The recent contribution of the ARRIVE (Aspirin to Reduce Risk of Initial Vascular Events) , ASCEND (A Study of Cardiovascular Events in Diabetes) and ASPREE (Aspirin in Reducing Events in the Elderly) trials provides useful insight into the role of aspirin use for primary prevention in the modern era, when there is decrease in smoking, better control of cholesterol, lifestyle modification & increased use of statins.
It can be concluded that for primary prevention, in which risk is determined largely by age and the presence or absence of diabetes, the benefit–risk ratio for prophylactic aspirin in current practice is exceptionally small.
In contrast, for secondary prevention, in which risk is determined largely by the extent of atherosclerotic disease, the benefits of aspirin outweigh the risks of bleeding. Visit the NEJM here.
Therefore, beyond diet maintenance, exercise, and smoking cessation, the best strategy for the primary prevention of cardiovascular disease may simply be to replace aspirin with a statin.
Its’ use can be narrowed to the highest-risk populations, including individuals aged 40 to 70 years old without diabetes with 10-year ASCVD ≥20% or patients with diabetes with ASCVD ≥10%, provided they are not at high-risk of bleeding.See the ACC recommendation.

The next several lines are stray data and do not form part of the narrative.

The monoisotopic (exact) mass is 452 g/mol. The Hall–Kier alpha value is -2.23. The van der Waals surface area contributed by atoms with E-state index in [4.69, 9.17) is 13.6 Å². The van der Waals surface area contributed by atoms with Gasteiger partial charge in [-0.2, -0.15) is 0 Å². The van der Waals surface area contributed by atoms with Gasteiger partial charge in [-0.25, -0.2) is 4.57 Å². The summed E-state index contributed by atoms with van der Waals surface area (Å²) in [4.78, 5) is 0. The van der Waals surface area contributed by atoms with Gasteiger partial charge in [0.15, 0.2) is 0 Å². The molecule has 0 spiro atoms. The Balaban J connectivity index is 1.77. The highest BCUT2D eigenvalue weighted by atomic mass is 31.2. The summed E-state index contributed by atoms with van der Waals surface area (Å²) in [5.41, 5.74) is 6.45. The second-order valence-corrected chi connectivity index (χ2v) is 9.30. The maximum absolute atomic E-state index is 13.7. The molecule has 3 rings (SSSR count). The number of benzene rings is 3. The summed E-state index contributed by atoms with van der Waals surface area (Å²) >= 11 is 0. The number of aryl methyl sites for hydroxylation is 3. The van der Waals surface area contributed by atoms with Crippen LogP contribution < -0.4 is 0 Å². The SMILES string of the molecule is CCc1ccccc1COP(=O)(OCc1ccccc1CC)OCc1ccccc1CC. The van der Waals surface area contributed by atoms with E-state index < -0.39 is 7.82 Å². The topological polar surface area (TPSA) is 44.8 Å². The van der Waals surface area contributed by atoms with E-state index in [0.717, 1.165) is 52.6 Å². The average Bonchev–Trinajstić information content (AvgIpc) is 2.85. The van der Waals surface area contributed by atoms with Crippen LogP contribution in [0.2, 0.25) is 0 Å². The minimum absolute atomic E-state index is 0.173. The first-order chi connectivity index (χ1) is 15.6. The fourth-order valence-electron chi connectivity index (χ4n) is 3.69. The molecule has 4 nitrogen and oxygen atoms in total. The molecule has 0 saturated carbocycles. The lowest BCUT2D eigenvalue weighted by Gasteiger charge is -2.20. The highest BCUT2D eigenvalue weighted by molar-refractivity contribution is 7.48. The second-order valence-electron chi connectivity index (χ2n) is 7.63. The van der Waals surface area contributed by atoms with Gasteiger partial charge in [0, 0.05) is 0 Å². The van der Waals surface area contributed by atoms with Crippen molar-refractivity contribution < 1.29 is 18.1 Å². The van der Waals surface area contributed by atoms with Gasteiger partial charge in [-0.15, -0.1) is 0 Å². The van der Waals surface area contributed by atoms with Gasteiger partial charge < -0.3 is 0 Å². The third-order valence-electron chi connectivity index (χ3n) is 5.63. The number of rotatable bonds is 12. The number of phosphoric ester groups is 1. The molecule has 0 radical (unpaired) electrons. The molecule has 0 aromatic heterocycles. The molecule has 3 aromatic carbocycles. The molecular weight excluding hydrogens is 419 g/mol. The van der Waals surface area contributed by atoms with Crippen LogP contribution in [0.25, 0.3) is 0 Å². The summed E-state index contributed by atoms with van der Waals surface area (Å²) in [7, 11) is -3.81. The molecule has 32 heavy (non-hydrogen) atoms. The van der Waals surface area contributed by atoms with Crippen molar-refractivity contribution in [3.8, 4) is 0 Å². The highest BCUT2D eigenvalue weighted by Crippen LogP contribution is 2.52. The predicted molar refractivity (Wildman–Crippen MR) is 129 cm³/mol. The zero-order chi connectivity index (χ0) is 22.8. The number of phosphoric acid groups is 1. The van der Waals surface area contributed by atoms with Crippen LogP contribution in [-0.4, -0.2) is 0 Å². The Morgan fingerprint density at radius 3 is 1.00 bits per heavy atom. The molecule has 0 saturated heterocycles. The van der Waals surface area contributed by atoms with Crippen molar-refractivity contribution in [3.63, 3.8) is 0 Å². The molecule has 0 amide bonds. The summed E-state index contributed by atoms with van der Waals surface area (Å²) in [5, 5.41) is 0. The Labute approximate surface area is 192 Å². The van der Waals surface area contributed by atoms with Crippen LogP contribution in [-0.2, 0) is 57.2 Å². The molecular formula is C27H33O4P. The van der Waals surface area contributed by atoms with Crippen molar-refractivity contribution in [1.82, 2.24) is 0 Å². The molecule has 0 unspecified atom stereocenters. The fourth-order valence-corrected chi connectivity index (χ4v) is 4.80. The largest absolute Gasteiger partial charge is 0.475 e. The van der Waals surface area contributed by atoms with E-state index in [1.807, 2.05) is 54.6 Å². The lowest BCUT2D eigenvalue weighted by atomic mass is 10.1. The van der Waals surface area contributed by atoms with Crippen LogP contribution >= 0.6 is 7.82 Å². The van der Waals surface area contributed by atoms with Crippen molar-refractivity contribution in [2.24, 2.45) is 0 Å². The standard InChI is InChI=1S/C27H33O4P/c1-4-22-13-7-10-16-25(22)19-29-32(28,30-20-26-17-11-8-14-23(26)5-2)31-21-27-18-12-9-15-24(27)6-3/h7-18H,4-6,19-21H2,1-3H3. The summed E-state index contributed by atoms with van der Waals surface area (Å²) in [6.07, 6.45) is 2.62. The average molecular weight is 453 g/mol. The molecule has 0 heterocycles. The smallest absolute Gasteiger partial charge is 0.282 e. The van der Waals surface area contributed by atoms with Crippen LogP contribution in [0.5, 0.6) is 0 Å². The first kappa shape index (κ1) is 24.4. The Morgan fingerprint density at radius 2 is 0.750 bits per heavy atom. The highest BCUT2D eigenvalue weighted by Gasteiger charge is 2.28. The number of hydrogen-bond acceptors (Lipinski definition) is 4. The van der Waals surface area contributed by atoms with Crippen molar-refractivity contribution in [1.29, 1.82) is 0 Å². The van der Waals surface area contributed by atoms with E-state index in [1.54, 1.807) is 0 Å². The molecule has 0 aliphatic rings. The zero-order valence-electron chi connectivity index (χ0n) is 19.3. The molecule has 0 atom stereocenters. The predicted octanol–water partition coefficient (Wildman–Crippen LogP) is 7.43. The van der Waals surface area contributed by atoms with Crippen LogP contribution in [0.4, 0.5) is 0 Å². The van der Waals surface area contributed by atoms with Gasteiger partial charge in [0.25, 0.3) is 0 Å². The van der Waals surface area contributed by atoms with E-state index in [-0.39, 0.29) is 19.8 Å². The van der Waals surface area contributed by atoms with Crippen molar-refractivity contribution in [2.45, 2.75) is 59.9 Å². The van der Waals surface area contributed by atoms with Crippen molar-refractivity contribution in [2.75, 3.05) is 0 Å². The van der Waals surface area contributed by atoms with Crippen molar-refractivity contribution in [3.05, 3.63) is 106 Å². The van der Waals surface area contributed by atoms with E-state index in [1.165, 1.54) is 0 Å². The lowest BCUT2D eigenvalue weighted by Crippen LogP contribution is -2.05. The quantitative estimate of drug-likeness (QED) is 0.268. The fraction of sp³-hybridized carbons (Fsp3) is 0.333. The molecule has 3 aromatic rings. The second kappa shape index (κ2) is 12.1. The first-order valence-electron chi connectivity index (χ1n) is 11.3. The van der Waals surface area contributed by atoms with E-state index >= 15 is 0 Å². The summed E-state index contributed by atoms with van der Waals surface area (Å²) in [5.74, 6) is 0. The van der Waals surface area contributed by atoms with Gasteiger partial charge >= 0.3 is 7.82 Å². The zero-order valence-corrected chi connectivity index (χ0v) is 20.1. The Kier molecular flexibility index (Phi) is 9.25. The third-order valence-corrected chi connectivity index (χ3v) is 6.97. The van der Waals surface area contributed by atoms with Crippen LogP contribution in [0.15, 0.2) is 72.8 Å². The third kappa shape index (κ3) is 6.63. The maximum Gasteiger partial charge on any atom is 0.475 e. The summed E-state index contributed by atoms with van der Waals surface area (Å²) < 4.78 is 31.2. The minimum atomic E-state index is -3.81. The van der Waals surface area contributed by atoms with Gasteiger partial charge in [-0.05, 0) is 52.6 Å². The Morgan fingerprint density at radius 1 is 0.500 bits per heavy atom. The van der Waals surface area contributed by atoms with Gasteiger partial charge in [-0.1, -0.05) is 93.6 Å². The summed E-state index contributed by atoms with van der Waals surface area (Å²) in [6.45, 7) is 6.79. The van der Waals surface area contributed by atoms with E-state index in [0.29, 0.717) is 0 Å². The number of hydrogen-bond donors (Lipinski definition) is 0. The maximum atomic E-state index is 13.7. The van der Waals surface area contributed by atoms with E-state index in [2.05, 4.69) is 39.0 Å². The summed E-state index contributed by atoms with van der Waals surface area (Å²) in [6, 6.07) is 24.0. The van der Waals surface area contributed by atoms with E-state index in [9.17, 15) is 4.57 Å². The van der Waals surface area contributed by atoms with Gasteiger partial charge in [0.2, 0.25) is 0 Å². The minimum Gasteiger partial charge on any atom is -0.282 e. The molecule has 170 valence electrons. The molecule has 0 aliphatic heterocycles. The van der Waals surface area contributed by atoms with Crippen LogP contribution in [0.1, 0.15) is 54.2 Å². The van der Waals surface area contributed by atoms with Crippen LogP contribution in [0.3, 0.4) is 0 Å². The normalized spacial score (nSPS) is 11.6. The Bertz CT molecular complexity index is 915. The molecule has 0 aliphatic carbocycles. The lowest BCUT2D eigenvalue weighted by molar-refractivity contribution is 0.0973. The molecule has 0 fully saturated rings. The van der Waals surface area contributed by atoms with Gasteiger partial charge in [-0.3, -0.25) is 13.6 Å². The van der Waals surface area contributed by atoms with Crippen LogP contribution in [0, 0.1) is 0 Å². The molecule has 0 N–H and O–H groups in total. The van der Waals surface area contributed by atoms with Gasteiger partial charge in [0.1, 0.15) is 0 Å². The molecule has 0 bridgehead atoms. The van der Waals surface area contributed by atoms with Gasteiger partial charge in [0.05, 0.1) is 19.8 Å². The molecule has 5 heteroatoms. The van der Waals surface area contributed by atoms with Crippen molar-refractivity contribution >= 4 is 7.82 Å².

Saturday, July 28, 2018

USFDA Approved Tafenoquine for Radical Cure of Vivax Malaria

Posted by Dr Prahallad Panda on 7:32 PM Comments

The FDA approved tafenoquine (Krintafel, GSK) for the "radical cure" of Plasmodium vivax malaria in patients, ages ≥16 years, who are receiving anti-malarial therapy for acute infection, the manufacturer GlaxoSmithKline (GSK) announced.

Life Cycle of P. Vivax

At present, Primaquine is the only FDA approved drug prescribed for 14 days for the radical cure of Vivax Malaria. Tafenoquine 300 will be a single dose therapy for patients over 16 years.   

The newly approved drug is contraindicated for patients who are allergic to tafenoquine or other 8-aminoquinoline-containing agents, as well as for those who are glucose-6-phosphate dehydrogenase (G6PD) deficient. Patients should be tested if their status is unknown.